The scrolls are wound on two hand rollers. Covering them is a crown with tinkling bells. Before the scrolls can be unwound, a breastplate-reminiscent of the breastplate of judgment worn by the high priest when he was officiating at the Temple (Exod. 28:1521)-must be removed. Under the breastplate is a mantle that covers the scrolls like a robe. When the Torah is being read, the reader uses a pointer shaped like a hand with the index finger extended. He moves it from letter to letter so that none will be missed. In Orthodox synagogues the Torah is chanted to traditional melodies.
The Bible does not prescribe the order for the services in the synagogues, and there is no authoritative body to speak for all of Judaism, so there are no hard and fast rules pertaining to the service. Collections of prayers and hymns were made in the early centuries of the Christian era, until finally a prayer book was compiled in the ninth century and had wide acceptance. The liturgy was not really stable, however, until the invention of printing, when copies could be produced in volume and widely distributed.
Certain of the prayers are almost as old as the synagogue itself. For hundreds of years a series of benedictions has been used, each beginning with the words, Blessed art Thou, O Lord our God, King of the Universe. Although there is room for private devotions, the formal prayers are we prayers and inclusive in nature. The following is an example of such a prayer: Let the beauty of Thy Holiness shine into our hearts, that we may grow more steadfast in our faith and in our love of Thee and of our fellow men.
The order of service in synagogues was constantly being embellished by the addition of new prayers, hymns, and poems for hundreds of years, making the service longer and more cumbersome, until the process was slowed down and finally came to a stop. The ghetto experience strengthened a static concept of history - a belief that all forms had always existed and that there had never been any changes, even in the forms of worship.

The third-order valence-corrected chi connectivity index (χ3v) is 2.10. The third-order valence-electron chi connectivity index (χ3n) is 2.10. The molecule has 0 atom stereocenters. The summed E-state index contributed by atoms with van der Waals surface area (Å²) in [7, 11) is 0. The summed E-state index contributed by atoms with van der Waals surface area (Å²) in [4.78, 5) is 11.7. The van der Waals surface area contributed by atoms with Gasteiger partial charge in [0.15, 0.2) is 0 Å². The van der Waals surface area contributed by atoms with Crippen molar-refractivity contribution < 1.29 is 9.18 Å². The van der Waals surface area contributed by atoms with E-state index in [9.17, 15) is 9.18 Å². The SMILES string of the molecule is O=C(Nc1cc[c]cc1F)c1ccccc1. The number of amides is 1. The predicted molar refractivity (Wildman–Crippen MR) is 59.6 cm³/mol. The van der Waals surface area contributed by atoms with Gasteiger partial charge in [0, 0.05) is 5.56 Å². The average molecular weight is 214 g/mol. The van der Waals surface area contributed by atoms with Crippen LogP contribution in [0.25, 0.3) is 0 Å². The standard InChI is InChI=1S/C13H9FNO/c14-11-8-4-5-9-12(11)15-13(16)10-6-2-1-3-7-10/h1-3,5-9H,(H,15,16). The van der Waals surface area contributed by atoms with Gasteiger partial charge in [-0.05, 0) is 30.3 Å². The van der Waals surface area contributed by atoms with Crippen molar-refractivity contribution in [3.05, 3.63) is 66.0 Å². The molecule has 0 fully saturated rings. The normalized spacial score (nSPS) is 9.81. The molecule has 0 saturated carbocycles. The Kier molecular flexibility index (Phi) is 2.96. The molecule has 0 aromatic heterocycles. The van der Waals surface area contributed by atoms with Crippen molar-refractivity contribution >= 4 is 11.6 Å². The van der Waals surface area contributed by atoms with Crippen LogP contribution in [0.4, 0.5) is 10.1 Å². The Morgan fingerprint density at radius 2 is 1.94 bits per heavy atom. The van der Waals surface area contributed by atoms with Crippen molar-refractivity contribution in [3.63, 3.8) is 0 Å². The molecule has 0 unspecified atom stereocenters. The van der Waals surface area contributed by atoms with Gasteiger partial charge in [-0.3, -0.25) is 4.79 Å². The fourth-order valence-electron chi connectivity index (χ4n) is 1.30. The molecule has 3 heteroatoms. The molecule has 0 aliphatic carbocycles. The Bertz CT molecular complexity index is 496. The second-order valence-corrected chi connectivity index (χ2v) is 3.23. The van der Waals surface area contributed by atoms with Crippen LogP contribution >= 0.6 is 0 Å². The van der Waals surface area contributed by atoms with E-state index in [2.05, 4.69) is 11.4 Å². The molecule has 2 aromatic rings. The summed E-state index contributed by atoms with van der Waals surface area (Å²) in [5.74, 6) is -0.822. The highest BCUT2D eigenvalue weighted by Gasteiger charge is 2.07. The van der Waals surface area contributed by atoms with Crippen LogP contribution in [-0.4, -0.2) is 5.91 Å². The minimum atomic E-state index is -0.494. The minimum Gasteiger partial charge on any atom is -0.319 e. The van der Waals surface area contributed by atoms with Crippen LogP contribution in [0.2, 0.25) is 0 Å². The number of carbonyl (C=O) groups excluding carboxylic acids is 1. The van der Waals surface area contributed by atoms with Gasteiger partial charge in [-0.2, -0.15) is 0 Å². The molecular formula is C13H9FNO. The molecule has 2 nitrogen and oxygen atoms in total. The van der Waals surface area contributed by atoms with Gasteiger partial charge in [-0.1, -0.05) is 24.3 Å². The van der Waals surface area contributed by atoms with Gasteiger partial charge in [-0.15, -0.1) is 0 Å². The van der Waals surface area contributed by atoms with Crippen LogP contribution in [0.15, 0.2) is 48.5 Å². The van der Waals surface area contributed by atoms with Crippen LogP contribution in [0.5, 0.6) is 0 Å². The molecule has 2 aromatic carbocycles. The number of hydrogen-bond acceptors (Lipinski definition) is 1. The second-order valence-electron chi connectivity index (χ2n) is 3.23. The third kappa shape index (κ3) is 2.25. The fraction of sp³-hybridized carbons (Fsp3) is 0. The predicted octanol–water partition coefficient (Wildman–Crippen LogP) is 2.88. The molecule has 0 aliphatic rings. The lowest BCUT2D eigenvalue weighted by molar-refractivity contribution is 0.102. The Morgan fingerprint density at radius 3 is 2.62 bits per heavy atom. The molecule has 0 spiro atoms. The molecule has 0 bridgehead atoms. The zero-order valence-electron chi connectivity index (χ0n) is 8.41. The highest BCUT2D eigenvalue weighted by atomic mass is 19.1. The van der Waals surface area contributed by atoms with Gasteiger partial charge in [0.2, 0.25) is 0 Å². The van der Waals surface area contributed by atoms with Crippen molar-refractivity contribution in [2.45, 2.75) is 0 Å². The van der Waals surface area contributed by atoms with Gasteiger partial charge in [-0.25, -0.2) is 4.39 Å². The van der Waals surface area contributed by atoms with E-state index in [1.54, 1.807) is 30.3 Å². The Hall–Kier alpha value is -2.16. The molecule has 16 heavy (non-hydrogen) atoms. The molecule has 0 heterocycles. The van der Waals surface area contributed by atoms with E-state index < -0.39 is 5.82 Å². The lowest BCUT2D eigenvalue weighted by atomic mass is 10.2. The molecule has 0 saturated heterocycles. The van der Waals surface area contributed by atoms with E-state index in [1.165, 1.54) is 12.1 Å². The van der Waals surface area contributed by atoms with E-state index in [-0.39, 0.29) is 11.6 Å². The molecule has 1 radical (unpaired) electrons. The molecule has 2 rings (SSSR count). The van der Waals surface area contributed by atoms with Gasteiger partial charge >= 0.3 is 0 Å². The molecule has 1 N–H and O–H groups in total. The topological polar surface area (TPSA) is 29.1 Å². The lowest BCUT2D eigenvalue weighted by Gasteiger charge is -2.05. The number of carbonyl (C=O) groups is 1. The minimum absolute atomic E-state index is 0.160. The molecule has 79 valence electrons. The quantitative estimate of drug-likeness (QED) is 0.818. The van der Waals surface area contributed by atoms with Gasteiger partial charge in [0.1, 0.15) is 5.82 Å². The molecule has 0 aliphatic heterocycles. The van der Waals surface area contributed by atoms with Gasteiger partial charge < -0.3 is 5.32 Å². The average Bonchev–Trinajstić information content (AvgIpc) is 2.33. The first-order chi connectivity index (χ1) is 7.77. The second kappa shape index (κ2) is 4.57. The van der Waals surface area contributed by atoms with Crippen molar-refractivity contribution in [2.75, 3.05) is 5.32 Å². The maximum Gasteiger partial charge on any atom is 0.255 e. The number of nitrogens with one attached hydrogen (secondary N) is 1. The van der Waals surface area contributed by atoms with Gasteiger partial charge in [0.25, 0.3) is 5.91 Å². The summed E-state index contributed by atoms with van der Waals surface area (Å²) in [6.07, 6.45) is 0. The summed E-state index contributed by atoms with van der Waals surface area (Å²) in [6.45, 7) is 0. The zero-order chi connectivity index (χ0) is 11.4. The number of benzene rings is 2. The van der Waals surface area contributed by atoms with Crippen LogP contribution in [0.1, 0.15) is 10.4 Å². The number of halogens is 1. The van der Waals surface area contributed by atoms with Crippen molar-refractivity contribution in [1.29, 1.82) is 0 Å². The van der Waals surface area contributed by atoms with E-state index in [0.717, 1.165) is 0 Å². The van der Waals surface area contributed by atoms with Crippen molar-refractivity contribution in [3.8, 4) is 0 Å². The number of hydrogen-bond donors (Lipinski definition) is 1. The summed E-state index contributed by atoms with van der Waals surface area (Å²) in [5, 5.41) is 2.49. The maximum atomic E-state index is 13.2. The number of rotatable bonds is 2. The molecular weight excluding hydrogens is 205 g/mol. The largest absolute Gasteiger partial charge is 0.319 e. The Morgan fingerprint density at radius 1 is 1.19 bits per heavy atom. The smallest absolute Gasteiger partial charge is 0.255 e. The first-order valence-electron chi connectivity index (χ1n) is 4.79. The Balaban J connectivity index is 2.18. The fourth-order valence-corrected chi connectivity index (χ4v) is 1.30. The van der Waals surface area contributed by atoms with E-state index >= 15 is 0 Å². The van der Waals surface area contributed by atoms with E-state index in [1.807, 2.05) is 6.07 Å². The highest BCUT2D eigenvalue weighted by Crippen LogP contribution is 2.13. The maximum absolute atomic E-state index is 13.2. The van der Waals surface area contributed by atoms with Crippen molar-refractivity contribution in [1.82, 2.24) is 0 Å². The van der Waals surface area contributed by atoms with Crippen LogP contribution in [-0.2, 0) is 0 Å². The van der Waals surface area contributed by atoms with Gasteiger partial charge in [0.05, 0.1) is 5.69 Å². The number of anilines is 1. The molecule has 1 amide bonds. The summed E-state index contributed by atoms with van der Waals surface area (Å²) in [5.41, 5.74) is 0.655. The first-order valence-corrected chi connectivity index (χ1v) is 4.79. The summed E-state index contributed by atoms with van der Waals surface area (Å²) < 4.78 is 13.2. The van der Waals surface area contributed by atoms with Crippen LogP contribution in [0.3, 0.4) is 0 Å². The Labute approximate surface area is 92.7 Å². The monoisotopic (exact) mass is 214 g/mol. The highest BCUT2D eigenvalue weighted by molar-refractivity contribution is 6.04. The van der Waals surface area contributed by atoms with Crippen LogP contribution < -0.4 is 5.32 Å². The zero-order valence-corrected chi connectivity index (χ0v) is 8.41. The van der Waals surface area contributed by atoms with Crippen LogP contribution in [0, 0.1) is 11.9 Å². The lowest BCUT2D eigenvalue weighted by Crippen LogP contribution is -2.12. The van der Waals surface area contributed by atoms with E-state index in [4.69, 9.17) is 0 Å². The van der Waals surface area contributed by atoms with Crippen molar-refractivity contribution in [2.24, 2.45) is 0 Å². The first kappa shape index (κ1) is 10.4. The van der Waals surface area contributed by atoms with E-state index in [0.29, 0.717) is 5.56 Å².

Reform Judaism, influenced first by rationalism and later by historical criticism and a progressive concept of history, recognized that the prayer book, like Topsy in Uncle Toms Cabin, had just growed, and therefore revised the prayers that were no longer consistent with scientific knowledge, translated many parts of the service into the spoken language of the country, and deleted many portions of the service for the sake of simplicity.
In the Temple there was a separate section for the women, but their presence was never required. Similarly, they were never required to attend a service at a synagogue. They could not represent their households in worship nor constitute a part of the required quorum. Although at one time women had been considered qualified to serve as judges or prophets, by the time the synagogue developed, their role was played exclusively in the home. However, since women are interested in the affairs of men, provision was made for them: although not permitted to meet with the men, nor to be seen or heard, they were permitted to sit in an adjoining room separated only by a screen, or in a balcony.